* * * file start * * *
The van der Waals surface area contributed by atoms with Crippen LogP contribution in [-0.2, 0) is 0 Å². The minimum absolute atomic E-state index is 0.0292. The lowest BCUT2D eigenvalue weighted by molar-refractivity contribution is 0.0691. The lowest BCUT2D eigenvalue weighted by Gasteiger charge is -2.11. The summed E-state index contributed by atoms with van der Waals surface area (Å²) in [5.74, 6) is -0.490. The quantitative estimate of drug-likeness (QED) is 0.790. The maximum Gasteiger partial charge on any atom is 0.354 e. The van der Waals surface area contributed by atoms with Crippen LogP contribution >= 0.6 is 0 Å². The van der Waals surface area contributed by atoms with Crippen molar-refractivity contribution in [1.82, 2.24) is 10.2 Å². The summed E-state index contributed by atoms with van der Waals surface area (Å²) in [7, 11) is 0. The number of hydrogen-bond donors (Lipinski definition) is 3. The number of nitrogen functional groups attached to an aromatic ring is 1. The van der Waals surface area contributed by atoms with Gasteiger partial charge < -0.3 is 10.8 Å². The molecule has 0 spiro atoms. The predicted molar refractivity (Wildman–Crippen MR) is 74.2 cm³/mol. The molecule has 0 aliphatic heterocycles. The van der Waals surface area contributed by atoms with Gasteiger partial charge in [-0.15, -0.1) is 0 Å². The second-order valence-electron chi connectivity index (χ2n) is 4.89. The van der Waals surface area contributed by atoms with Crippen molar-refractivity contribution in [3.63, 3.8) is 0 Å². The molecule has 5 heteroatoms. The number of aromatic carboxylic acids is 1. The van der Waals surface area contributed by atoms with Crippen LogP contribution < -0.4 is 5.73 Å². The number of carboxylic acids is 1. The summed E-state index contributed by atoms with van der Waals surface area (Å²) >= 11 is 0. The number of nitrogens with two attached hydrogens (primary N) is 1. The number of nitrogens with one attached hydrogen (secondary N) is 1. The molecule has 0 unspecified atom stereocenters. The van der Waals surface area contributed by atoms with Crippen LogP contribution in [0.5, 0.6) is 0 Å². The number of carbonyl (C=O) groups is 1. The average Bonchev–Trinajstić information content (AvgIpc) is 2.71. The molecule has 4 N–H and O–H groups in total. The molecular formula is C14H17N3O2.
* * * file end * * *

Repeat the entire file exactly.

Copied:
The van der Waals surface area contributed by atoms with Crippen LogP contribution in [-0.2, 0) is 0 Å². The minimum absolute atomic E-state index is 0.0292. The lowest BCUT2D eigenvalue weighted by molar-refractivity contribution is 0.0691. The lowest BCUT2D eigenvalue weighted by Gasteiger charge is -2.11. The summed E-state index contributed by atoms with van der Waals surface area (Å²) in [5.74, 6) is -0.490. The quantitative estimate of drug-likeness (QED) is 0.790. The maximum Gasteiger partial charge on any atom is 0.354 e. The van der Waals surface area contributed by atoms with Crippen LogP contribution >= 0.6 is 0 Å². The van der Waals surface area contributed by atoms with Crippen molar-refractivity contribution in [1.82, 2.24) is 10.2 Å². The summed E-state index contributed by atoms with van der Waals surface area (Å²) in [7, 11) is 0. The number of hydrogen-bond donors (Lipinski definition) is 3. The number of nitrogen functional groups attached to an aromatic ring is 1. The van der Waals surface area contributed by atoms with Gasteiger partial charge < -0.3 is 10.8 Å². The molecule has 0 spiro atoms. The predicted molar refractivity (Wildman–Crippen MR) is 74.2 cm³/mol. The molecule has 0 aliphatic heterocycles. The van der Waals surface area contributed by atoms with Gasteiger partial charge in [-0.15, -0.1) is 0 Å². The second-order valence-electron chi connectivity index (χ2n) is 4.89. The van der Waals surface area contributed by atoms with Crippen molar-refractivity contribution in [3.63, 3.8) is 0 Å². The molecule has 5 heteroatoms. The number of aromatic carboxylic acids is 1. The van der Waals surface area contributed by atoms with Crippen LogP contribution < -0.4 is 5.73 Å². The number of carboxylic acids is 1. The summed E-state index contributed by atoms with van der Waals surface area (Å²) >= 11 is 0. The number of nitrogens with two attached hydrogens (primary N) is 1. The number of nitrogens with one attached hydrogen (secondary N) is 1. The molecule has 0 unspecified atom stereocenters. The van der Waals surface area contributed by atoms with Crippen LogP contribution in [0.5, 0.6) is 0 Å². The number of carbonyl (C=O) groups is 1. The average Bonchev–Trinajstić information content (AvgIpc) is 2.71. The molecule has 4 N–H and O–H groups in total. The molecular formula is C14H17N3O2.